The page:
Microsoft Adjusts Volume Licensing
Company says it is simplifying matters for IT shops
Microsoft on Tuesday announced Volume Licensing program changes that supposedly simplify matters for IT shops, as well as hosting providers.
Most of the changes are described in a Microsoft-produced Q&A with Joe Matz, corporate vice president of worldwide licensing and pricing at Microsoft.
One of those new programs is called "Microsoft Enrollment for Application Platform" (EAP). It will bundle licensing for the following products: SQL Server, BizTalk Server, Microsoft Office SharePoint Server, Visual Studio and Dynamics xRM. This particular licensing option will be available on Oct. 1, 2009.
Another new licensing program is called "Microsoft Enrollment for Core Infrastructure." This program, which also will be available on Oct. 1, offers a package that includes "Windows Server, Microsoft System Center for server management and Microsoft Forefront Client Security," according to the Q&A. Matz claims that this program simplifies licensing for customers because Microsoft will just charge on a "per-process basis."
"Previously, customers would have purchased our infrastructure technologies using a combination of licensing models including per server, per processor, per Operating System Environment and subscription," Matz explained in the Q&A.
Enterprise Agreement: It's Complicated
The new "enrollment" software licensing packages will be offered through Microsoft's Enterprise Agreement (EA) program. IT shops that choose EA licensing face some complicated decision-making, depending on the fine print, according to Paul DeGroot, research vice president and channel licensing strategies analyst at Directions on Microsoft.
"An EA's main focus is desktop software, not servers," DeGroot explained via e-mail. "You can buy servers in an EA but you won't necessarily get the best discounts, and many customers buy servers through a separate Select or Open agreement."
In addition, EAP will require adding the Software Assurance (SA) option to the licensing plan. While EAP licensing could save organizations money, much depends on their upgrade plans further down the road.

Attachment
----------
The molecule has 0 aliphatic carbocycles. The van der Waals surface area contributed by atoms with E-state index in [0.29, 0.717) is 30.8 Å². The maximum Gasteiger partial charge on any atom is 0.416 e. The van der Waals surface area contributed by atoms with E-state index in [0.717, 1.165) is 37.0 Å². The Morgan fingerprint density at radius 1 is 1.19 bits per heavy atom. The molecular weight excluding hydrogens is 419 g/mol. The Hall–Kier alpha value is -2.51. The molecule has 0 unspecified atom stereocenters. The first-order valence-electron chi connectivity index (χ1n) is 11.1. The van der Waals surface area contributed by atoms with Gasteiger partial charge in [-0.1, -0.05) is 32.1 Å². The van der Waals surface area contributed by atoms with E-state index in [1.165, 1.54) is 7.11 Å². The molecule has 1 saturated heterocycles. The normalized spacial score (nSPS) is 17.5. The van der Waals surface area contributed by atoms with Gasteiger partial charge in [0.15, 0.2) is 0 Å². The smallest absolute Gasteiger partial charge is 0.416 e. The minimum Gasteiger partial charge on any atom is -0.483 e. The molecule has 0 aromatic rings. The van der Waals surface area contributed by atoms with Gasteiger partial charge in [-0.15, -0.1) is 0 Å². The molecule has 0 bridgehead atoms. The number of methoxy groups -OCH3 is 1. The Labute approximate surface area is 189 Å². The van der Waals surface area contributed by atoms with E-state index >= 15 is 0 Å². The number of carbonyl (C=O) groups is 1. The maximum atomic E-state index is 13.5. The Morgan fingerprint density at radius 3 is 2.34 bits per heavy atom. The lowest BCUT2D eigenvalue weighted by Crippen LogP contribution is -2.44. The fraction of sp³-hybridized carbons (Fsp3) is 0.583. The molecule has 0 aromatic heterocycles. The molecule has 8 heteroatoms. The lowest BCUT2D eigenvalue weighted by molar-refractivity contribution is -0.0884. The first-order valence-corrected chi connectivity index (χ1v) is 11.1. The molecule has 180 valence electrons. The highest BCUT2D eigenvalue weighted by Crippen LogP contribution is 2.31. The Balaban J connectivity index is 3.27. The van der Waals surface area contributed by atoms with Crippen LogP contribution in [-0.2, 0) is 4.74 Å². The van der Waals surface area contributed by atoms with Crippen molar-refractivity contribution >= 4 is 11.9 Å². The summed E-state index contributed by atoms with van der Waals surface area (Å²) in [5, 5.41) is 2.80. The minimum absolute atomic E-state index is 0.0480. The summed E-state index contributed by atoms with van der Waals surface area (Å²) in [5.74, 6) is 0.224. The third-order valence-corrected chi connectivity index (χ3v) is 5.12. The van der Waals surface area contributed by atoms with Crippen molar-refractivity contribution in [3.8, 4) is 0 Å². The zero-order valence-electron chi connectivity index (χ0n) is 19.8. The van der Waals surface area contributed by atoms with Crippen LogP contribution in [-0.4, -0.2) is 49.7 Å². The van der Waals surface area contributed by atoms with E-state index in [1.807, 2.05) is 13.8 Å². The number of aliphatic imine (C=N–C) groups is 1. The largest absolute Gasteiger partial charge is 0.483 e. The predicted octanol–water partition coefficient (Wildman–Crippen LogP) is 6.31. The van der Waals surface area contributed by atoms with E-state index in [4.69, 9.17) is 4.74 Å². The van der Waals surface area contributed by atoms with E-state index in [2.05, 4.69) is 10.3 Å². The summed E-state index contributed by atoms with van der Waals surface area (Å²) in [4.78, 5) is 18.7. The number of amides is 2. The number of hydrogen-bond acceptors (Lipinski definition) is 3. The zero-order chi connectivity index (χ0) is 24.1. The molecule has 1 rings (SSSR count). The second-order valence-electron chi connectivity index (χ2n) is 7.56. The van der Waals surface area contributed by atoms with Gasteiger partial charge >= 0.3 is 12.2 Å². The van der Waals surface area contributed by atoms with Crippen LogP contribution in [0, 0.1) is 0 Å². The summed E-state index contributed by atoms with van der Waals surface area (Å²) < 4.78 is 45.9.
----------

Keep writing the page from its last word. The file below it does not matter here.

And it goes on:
"You do have to pay SA (25 percent of the license price each year), so if you would normally upgrade your servers every four years, the decision will be trickier," DeGroot explained.
He also noted that EAP licensing will work better for IT shops that use all Microsoft products. It might not be the licensing option of choice for those wanting to use a mix of Microsoft, Linux-based and Oracle solutions, for instance. IT shops that don't spend much on servers may not meet the initial purchase requirements of EA licensing, he added.
EAP is actually an improvement over an older Application Platform Agreement (APA), which wasn't sold through Microsoft's partner channel, DeGroot explained. EAP is aimed at smaller customers and will be sold through the channel. It features a "lower initial commitment than the APA does," DeGroot stated, and will permit upgrades to older servers that weren't covered by APA or SA.
If these licensing details seem complex, Directions on Microsoft offers two-day boot camp events to help people understand Microsoft's licensing. The consulting firm plans to offer new boot camp sessions this fall in Chicago, as well as on the West Coast sometime in early 2010, DeGroot said.
Microsoft offers some resources to help organizations figure out its software licensing plans. One of them is an online tool called the "Microsoft License Advisor" (MLA), which asks users questions to determine a licensing plan. DeGroot said that the MLA is "a good start" on Microsoft's part, but it's best to have some knowledge before using it.
"The MLA is a useful tool, but it's one of those products (like grammar checkers) where if you don't already know a lot about the subject, you can't fully interpret the answers you get," he explained.
New VDI Licensing
Those wanting to use Microsoft's products to support desktop virtualization infrastructure (VDI) will have two new licensing options scheduled to be available in the fourth quarter of this year, according to the Windows virtualization team blog. The options -- "Microsoft VDI Standard Suite" and "Microsoft VDI Premium Suite" -- will be designed to reflect Microsoft's Virtual Enterprise Centralized Desktop (VECD) license.
Microsoft suggests that basing these two new options on the VECD license will simplify matters for customers because VECD is a device-based license.
"As with VECD, the number of VDI Suite licenses equals the total number of client devices that accesses the VDI environment," the team blog explains.
For the VDI Standard Suite, Microsoft plans to charge "$21 per year per device."
The two VDI Suite licenses cover the following software: "Hyper-V Server, System Center Virtual Machine Manager, System Center Configuration Manager, System Center Operations Manager, Remote Desktop Services (CAL) and MDOP [Microsoft Desktop Optimization Pack]," according to the blog. The Premium Suite adds use rights for "Remote Desktop Services (RDS) as well as App-V for RDS," the blog adds.
Microsoft also announced a new Services Provider License Agreement (SPLA) partner program for small-to-medium organizations providing hosting services. The new "SPLA Essentials" offering "is a simplified version of the SPLA that covers basic program rights with an easy online experience to enroll and manage software licenses," according to Matz.
The details weren't spelled out in Microsoft's Q&A.
In addition, Microsoft plans to extend Windows Server rights under the SPLA based on the "type of service partners provide (outsourcing and non-outsourcing)," Matz explained. Another benefit for SPLA licensees is that Microsoft will also let its SPLA partners user earlier versions of Microsoft software.
Kurt Mackie is senior news producer for the 1105 Enterprise Computing Group.